Small batch,single village, artisanal, handcrafted ??..not by a longshot. Shame as that's what represents real Mezcals to me.
Reading the articles on how little T.K. knows of his own product plus the amount both brands want to produce, I'm curious to know the fermentation process (seeing they already changed the traditional cooking process)...Hhhmmm
In any case I would simply say that you need to try some REAL mezcals



I can see that you promote Del Maguey Mezcal, a very good artisan mezcal. However, I think you too should do more research before writing about other brands or companies, especially if it is something negative.

There is no Guadalajara consortium involved; there is no coca cola bottling group behind this mezcal. It just happens that one of the shareholders also owns shares of a coca cola bottler group in Mexico. If I own a tequila brand and I also own some Microsoft shares in the stock market, does that mean Microsoft owns my tequila brand or even endorses it? Is there a correlation with quality or flavor? It is called portfolio diversification and every company should do it to reduce risk.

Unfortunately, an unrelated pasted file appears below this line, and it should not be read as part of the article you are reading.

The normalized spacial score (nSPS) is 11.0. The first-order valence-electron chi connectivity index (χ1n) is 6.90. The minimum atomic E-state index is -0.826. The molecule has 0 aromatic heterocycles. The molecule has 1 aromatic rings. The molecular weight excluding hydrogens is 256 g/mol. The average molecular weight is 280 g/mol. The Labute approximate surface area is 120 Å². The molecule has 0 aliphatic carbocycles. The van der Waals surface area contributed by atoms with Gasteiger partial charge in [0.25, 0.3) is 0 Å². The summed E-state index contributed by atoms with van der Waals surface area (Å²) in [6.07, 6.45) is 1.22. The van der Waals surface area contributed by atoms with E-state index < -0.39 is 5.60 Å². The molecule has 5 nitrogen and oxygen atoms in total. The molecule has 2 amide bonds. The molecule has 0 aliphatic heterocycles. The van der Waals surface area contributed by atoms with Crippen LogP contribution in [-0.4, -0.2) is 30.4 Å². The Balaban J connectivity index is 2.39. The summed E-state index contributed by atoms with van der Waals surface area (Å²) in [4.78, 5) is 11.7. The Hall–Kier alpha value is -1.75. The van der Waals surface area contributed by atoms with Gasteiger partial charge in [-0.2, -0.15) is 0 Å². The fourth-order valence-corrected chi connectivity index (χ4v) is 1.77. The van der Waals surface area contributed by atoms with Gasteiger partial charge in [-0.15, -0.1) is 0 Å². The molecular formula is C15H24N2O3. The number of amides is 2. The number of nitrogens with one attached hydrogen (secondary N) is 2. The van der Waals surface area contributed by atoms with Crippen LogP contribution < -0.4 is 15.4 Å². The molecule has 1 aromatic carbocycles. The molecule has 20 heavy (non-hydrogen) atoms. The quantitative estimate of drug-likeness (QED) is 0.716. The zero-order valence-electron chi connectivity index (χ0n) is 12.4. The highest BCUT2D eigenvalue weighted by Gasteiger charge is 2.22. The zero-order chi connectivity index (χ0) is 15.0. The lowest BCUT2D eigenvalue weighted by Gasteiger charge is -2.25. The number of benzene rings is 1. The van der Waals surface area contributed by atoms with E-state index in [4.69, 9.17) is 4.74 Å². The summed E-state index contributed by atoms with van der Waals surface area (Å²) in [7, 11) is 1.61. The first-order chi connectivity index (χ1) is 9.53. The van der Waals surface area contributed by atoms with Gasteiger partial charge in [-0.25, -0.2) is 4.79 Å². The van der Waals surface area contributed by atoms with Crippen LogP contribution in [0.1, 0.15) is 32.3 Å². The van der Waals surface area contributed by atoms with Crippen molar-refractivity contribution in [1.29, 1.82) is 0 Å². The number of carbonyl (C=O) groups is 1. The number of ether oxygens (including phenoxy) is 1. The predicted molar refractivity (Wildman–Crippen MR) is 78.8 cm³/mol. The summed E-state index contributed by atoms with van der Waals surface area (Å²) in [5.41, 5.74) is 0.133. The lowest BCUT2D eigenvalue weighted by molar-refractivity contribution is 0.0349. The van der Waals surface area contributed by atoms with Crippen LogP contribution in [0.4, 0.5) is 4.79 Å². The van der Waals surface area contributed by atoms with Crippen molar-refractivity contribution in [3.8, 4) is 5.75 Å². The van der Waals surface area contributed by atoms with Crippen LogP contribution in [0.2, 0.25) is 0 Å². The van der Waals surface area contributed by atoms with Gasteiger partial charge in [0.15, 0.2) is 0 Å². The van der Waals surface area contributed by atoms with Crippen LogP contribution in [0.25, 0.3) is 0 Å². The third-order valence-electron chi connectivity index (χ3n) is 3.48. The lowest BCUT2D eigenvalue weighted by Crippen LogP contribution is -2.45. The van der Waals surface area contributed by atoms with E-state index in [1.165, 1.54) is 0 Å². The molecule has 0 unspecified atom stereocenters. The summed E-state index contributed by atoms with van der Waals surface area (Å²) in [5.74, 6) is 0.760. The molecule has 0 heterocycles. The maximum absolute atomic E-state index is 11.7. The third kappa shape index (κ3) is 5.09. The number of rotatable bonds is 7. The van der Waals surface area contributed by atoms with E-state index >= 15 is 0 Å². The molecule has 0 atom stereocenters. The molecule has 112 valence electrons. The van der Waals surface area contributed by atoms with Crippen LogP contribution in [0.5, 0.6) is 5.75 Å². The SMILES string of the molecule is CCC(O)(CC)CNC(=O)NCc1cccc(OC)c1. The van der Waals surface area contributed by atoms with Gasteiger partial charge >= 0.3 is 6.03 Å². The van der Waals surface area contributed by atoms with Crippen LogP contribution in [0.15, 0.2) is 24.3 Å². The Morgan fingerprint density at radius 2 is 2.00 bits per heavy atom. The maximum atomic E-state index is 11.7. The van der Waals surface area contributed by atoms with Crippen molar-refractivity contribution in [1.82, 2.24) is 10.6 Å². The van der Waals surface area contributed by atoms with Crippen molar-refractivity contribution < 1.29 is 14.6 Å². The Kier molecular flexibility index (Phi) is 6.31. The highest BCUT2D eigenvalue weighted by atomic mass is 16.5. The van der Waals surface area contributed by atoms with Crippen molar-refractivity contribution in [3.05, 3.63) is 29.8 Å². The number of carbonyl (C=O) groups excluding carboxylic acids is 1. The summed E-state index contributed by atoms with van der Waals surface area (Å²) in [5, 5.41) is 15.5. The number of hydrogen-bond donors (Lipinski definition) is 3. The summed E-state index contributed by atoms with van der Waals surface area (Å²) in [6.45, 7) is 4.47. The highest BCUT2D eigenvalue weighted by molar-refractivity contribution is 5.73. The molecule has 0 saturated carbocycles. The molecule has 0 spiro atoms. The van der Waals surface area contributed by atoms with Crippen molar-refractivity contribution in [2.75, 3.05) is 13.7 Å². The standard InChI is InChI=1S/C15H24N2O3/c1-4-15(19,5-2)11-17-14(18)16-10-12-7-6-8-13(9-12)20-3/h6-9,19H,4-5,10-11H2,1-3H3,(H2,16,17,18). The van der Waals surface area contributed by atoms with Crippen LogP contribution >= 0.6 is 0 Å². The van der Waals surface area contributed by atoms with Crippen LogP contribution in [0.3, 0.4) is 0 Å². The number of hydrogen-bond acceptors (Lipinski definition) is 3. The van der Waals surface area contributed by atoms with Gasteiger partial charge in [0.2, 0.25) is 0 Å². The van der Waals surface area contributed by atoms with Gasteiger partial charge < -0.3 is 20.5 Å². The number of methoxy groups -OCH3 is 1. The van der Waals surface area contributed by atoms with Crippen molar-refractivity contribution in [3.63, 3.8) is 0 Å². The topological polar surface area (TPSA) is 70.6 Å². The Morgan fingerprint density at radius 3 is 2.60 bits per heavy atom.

If their brand is the worst, lowest, most commercial crap or not, depends on the taste you like. If it is allowed to be called mezcal depends on a regulatory council and if you comply with the NOM that regulates mezcal. The green agave is really Agave Espadín or “Agave Angustifolia”, there is plenty of it in Oaxaca.